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CAF is one of Europe’s largest charitable foundations. We produce research on charities and charitable giving, develop policy ideas and work with people, companies and charities to help good causes thrive.

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CAF launches India Giving

25 November 2012

Fewer than a third of Indians give to official charitable organisations, even though more than 80% give overall, according to a major new study into giving across India.

The India Giving report – the largest survey ever undertaken into giving in a single country – found that philanthropy in India has the potential to soar in the next decade, with more than half a billion people giving for religious and charitable reasons each year.

The study, carried out by the Charities Aid Foundation, which promotes charitable giving around the world, found India has the potential to become a global philanthropic powerhouse.

Overall the report found that most people in India - 84% of the 836 million adults - give at least once a year. Within this figure, 71% gave solely or partly for religious reasons, but by contrast, only 12% had given for reasons not linked to religion.

The study, based on interviews with nearly 9,000 people from across India, includes findings on people’s motivation for giving, the causes they support, and their views on giving to religious causes, individuals and charities.

It found only 27% of people gave to an official charitable organisation in the year before being interviewed.

The most popular causes people want to support include disability (18%), homelessness (12%), the elderly (10%) and education (8%) following religious causes, which were chosen by 21% of people.

The report found that many people want to be sure that donations to non-governmental bodies make a direct difference to people’s lives. It also showed people want non-governmental organisations (NGOs) to be more transparent about their work.

Nearly three quarters of people (73%) want charities to improve their communications while more than half of donors (52%) believe that a ‘lack of transparency hinders donations to NGOs’. The survey found:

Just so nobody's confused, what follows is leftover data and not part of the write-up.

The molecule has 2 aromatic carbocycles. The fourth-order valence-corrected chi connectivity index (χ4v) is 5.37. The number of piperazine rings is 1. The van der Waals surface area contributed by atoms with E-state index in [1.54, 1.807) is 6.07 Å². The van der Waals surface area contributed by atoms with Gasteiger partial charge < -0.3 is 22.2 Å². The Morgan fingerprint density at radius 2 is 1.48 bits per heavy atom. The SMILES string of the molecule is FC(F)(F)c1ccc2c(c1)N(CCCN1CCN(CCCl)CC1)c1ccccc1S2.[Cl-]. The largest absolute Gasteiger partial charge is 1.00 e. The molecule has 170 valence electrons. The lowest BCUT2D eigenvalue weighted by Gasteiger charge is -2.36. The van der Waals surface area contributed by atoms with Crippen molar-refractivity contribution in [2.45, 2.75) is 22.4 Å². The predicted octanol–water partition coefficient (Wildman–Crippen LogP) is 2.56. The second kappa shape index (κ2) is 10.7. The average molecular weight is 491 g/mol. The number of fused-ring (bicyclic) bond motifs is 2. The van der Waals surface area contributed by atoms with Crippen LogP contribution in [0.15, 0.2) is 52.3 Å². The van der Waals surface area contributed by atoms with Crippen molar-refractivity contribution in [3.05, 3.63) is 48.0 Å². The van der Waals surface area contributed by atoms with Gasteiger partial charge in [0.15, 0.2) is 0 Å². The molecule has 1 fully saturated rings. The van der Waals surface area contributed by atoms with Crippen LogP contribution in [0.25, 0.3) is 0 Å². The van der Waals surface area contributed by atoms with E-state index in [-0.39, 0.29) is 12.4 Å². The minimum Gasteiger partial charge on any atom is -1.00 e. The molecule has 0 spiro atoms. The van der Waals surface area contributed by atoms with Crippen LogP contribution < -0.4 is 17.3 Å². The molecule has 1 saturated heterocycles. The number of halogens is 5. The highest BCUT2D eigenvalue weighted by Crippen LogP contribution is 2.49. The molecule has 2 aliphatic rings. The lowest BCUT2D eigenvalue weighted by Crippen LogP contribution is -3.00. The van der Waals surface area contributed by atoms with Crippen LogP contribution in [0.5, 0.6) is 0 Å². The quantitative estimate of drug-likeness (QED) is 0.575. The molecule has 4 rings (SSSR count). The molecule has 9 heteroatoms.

• 84% of people donated money to an individual or an organisation in the past year.
  • 27% of people gave money to a charitable organisation.
  • 70% of donors prefer to donate direct to beneficiaries.
  • Personal experience is the number one driver for giving, cited by 70% of people.
  • People are also motivated to give by their upbringing, family values marking special occasions.
  • The biggest barrier to giving, cited by 32% of people, is not being able to afford to give.
  • The top five causes that Indians would like to give to in future are religion, disability, homelessness, the elderly and education.
  • 52% of donors believe that a ‘lack of transparency hinders donations to NGOs’.

Meenakshi Batra, Chief Executive of CAF India, said:

“We firmly believe that philanthropy in India is destined to soar over the next decade, as the economy grows and people’s prosperity with it. That will build on the instinct to give which is part of the ebb and flow of people’s daily lives and is as ancient as the country itself.

“The reality today remains that tens of millions across India need food, shelter and medicine. By the time children being born today are teenagers, India will likely be the most populous nation in the world. For this growth to be sustainable, the philanthropy will be vital.

“This report shows that a relatively small proportion of donations are channelled through the charities and not-for-profits that are best placed to work towards India’s overarching poverty alleviation priorities. Charities can make a massive difference to tackling social problems across the country and we all need to show very clearly what impact they are having on society.

“As India grows its economy and wealth, we need to build the role of charities and not-for-profit organisations and change attitudes so people can give more to charities in ways that will transform the lives of millions of people.”
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